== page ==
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In Re: Molagan Alias Same Goundan and anr. - Court Judgment

LegalCrystal Citation
SubjectCriminal
CourtChennai High Court
Decided On
Case NumberCriminal Appeal Nos. 363 and 366 of 1951
Judge
Reported inAIR1953Mad179; (1952)2MLJ186
ActsCode of Criminal Procedure (CrPC) , 1898 - Sections 162 and 172(2); Evidence Act, 1872 - Sections 165
AppellantIn Re: Molagan Alias Same Goundan and anr.
Appellant AdvocateV. Rajagopalachari, ;E. Subramaniam, Advs. and ;S. Chellaswami, (Amicus Curiae)
Respondent AdvocateAsst. Public Prosecutor
Cases ReferredJagwa Dhanuk v. King Emperor
Excerpt:
.....of--permission to defence counsel to look into case diary--no claim as of right--statement of accused to police officer--power of court to elicit by question to police officer--indian evidence act (i of 1872), section 165;there is no legal impediment to the committing court in appropriate cases permitting, in its discretion, defending counsel, at his request, to look into a case diary to verify what the accused told the police as recorded there, before formulating his defence, under section 172(2) of the code of criminal procedure, to aid the court in the enquiry or trial. but such a permission cannot be claimed by the accused as a matter of right. it is necessary for responsible defence from the start that the defending counsel should know what the accused told the police in the..........j. met as follows."i think it is enough to say that the learned judge in his anxiety to prevent evidence of statements which may be of help to the accused from being shut out has forgotten how often statements made by the accused to the police may tell most seriously against them, which is the reason why the prosecution wishes to use the statements of the accused in the present case."in the great majority of cases, which took the view that statements made by accused persons to the police were shut out in evidence by sections 162 cr. p. c. it was the prosecution who wanted such statements to be admitted which while not amounting to confessions nonetheless supplied evidence against the accused. no doubt, as reilly j. has observed, a larger number of accused would be benefited by the.....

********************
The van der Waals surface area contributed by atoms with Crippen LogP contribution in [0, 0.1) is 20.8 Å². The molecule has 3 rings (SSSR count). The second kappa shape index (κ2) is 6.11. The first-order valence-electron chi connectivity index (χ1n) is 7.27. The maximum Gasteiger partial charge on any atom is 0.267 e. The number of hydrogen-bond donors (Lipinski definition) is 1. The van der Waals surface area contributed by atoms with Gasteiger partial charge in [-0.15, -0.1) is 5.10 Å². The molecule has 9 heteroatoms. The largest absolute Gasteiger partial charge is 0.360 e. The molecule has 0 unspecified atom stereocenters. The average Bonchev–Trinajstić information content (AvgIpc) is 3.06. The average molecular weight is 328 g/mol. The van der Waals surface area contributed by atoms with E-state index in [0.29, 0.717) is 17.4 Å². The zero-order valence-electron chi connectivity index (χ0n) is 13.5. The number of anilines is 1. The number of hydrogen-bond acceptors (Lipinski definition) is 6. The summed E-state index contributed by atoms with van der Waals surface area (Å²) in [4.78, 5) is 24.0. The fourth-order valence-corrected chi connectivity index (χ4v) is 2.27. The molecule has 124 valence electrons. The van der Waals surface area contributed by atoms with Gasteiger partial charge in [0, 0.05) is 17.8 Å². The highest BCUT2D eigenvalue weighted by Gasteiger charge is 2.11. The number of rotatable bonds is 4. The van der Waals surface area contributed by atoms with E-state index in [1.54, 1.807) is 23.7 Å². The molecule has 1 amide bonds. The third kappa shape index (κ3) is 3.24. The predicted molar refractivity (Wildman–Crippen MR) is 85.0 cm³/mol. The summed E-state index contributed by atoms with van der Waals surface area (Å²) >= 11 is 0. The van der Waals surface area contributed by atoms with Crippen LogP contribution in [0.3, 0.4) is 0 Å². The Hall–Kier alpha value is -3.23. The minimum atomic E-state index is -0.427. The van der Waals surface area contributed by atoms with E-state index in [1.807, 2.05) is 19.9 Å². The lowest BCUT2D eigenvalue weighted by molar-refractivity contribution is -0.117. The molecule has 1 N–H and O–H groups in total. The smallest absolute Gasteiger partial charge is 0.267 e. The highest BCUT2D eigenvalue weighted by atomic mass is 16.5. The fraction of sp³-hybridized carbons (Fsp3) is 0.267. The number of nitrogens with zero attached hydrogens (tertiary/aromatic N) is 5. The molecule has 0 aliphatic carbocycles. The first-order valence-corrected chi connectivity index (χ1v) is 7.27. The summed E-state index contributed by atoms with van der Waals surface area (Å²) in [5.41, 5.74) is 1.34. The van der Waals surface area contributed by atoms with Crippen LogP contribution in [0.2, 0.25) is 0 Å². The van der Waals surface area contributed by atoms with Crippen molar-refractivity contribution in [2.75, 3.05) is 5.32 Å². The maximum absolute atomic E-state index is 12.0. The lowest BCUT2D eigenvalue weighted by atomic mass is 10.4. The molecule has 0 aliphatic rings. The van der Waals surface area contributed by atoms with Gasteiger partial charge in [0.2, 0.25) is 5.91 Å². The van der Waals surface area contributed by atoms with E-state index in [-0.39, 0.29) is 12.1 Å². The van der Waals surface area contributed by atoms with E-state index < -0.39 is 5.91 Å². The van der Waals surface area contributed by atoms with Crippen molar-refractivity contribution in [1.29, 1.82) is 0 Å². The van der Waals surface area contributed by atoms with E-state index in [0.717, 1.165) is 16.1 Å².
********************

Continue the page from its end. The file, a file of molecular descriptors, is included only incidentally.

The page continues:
Judgment:
1. (Cr. Ap. No. 363 of 1951): The first appellant (A. 1) is a widow aged over 45. She and her two younger brothers (A. 2 and A. 3) have been found guilty under Section 302 I. P. C. of the murder of one Srinivasa Asari, who was hacked with an aruval in several places in their village street at about 2 p.m. on the 6th of November 1950. A sister of the appellants, one Chinnammal (A. 4) was also charged with this murder but acquitted.

2. The case is rather remarkable as this widow (A. l), at her sessions trial, took full responsibility for cutting Srinivasa Asari with a bill-hook (M. O. 1). She appeared with this blood stained weapon at the Dharmapuri Police station 20 miles away, at 10 a.m. the following morning, where she made a statement and surrendered herself. At Dharmapuri before she appeared at the police station, she went at 8 a.m. to the house of a Brahmin lady (P. W. 4). whom there is no reason to disbelieve. She knew A. 1 very well as she used to do cooly work in her house and other houses for several years when she was in Elumichenpatti, her native village. According to P. W. 4, A. 1 seemed very upset and told her that she had killed the man, who had murdered the husband and son of her younger sister A. 4. The Sub-Inspector enquired P. W. 4 the following day.

3. In the meantime, Srinivasa Asari's wife (P. W. 1) made a complaint Ex. P. 1 to the village Magistrate (P. W. 3) who lived only 70 yards from the scene of murder. That was to the effect that at about 2 p.m. her husband went from their house into the street and that, immediately after he left, she heard cries and on rushing up, she found A. l holding her husband down by his head, while A. 2 and A. 3 cut him several times with a bill-hook. When she raised an alarm, they threatened to cut her also. P. W. 3 was sitting on his pial when, according to him, P. W. 1 came there weeping and told him about the offence. There is no reference in Ex. P. 1 to A. -1.